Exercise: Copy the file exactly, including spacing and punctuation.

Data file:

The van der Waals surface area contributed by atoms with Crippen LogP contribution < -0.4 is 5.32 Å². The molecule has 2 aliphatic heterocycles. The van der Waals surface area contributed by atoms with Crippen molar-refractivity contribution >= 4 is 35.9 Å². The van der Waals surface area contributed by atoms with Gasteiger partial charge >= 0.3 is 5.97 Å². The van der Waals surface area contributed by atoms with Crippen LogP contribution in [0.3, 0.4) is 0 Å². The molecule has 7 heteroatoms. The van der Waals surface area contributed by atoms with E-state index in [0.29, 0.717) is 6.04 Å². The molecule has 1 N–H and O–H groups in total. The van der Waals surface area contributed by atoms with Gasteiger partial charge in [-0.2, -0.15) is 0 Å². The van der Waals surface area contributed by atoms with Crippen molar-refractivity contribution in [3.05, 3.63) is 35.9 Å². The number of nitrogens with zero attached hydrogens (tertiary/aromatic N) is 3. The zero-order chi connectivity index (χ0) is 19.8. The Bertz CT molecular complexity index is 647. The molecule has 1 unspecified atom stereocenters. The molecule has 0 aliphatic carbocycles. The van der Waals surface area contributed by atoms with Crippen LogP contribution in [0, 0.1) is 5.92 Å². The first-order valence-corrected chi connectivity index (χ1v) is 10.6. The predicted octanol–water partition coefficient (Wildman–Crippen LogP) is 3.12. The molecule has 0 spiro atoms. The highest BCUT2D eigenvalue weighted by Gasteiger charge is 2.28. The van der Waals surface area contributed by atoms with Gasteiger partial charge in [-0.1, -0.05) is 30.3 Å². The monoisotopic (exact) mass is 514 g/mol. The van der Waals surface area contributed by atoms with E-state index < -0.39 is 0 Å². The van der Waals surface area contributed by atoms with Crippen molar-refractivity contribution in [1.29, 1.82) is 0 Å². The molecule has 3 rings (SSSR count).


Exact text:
The van der Waals surface area contributed by atoms with Crippen LogP contribution < -0.4 is 5.32 Å². The molecule has 2 aliphatic heterocycles. The van der Waals surface area contributed by atoms with Crippen molar-refractivity contribution >= 4 is 35.9 Å². The van der Waals surface area contributed by atoms with Gasteiger partial charge >= 0.3 is 5.97 Å². The van der Waals surface area contributed by atoms with Crippen LogP contribution in [0.3, 0.4) is 0 Å². The molecule has 7 heteroatoms. The van der Waals surface area contributed by atoms with E-state index in [0.29, 0.717) is 6.04 Å². The molecule has 1 N–H and O–H groups in total. The van der Waals surface area contributed by atoms with Gasteiger partial charge in [-0.2, -0.15) is 0 Å². The van der Waals surface area contributed by atoms with Crippen molar-refractivity contribution in [3.05, 3.63) is 35.9 Å². The number of nitrogens with zero attached hydrogens (tertiary/aromatic N) is 3. The zero-order chi connectivity index (χ0) is 19.8. The Bertz CT molecular complexity index is 647. The molecule has 1 unspecified atom stereocenters. The molecule has 0 aliphatic carbocycles. The van der Waals surface area contributed by atoms with Crippen LogP contribution in [0, 0.1) is 5.92 Å². The first-order valence-corrected chi connectivity index (χ1v) is 10.6. The predicted octanol–water partition coefficient (Wildman–Crippen LogP) is 3.12. The molecule has 0 spiro atoms. The highest BCUT2D eigenvalue weighted by Gasteiger charge is 2.28. The van der Waals surface area contributed by atoms with Gasteiger partial charge in [-0.1, -0.05) is 30.3 Å². The monoisotopic (exact) mass is 514 g/mol. The van der Waals surface area contributed by atoms with E-state index < -0.39 is 0 Å². The van der Waals surface area contributed by atoms with Crippen molar-refractivity contribution in [1.29, 1.82) is 0 Å². The molecule has 3 rings (SSSR count).